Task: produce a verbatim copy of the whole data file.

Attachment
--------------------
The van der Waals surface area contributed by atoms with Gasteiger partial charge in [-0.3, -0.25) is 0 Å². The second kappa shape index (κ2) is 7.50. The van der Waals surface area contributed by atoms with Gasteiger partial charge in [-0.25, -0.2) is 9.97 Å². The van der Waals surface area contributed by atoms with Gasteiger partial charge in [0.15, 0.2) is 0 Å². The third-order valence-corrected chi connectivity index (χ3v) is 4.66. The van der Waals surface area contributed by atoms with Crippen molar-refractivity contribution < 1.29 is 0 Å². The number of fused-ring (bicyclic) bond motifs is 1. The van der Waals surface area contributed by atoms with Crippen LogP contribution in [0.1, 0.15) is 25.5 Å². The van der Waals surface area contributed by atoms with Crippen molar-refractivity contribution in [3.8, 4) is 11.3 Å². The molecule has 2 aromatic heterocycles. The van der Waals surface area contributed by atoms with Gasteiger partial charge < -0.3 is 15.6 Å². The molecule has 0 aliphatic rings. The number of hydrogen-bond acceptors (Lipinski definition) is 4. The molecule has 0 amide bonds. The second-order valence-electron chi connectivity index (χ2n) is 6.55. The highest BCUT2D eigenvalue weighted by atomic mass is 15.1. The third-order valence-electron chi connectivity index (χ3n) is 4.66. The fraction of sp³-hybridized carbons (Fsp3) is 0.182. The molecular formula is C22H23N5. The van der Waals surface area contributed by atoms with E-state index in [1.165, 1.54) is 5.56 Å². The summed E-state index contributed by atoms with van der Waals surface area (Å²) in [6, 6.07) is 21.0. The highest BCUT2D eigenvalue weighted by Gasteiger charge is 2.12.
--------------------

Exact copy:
The van der Waals surface area contributed by atoms with Gasteiger partial charge in [-0.3, -0.25) is 0 Å². The second kappa shape index (κ2) is 7.50. The van der Waals surface area contributed by atoms with Gasteiger partial charge in [-0.25, -0.2) is 9.97 Å². The van der Waals surface area contributed by atoms with Gasteiger partial charge in [0.15, 0.2) is 0 Å². The third-order valence-corrected chi connectivity index (χ3v) is 4.66. The van der Waals surface area contributed by atoms with Crippen molar-refractivity contribution < 1.29 is 0 Å². The number of fused-ring (bicyclic) bond motifs is 1. The van der Waals surface area contributed by atoms with Crippen LogP contribution in [0.1, 0.15) is 25.5 Å². The van der Waals surface area contributed by atoms with Crippen molar-refractivity contribution in [3.8, 4) is 11.3 Å². The molecule has 2 aromatic heterocycles. The van der Waals surface area contributed by atoms with Gasteiger partial charge < -0.3 is 15.6 Å². The molecule has 0 aliphatic rings. The number of hydrogen-bond acceptors (Lipinski definition) is 4. The molecule has 0 amide bonds. The second-order valence-electron chi connectivity index (χ2n) is 6.55. The highest BCUT2D eigenvalue weighted by atomic mass is 15.1. The third-order valence-electron chi connectivity index (χ3n) is 4.66. The fraction of sp³-hybridized carbons (Fsp3) is 0.182. The molecular formula is C22H23N5. The van der Waals surface area contributed by atoms with E-state index in [1.165, 1.54) is 5.56 Å². The summed E-state index contributed by atoms with van der Waals surface area (Å²) in [6, 6.07) is 21.0. The highest BCUT2D eigenvalue weighted by Gasteiger charge is 2.12.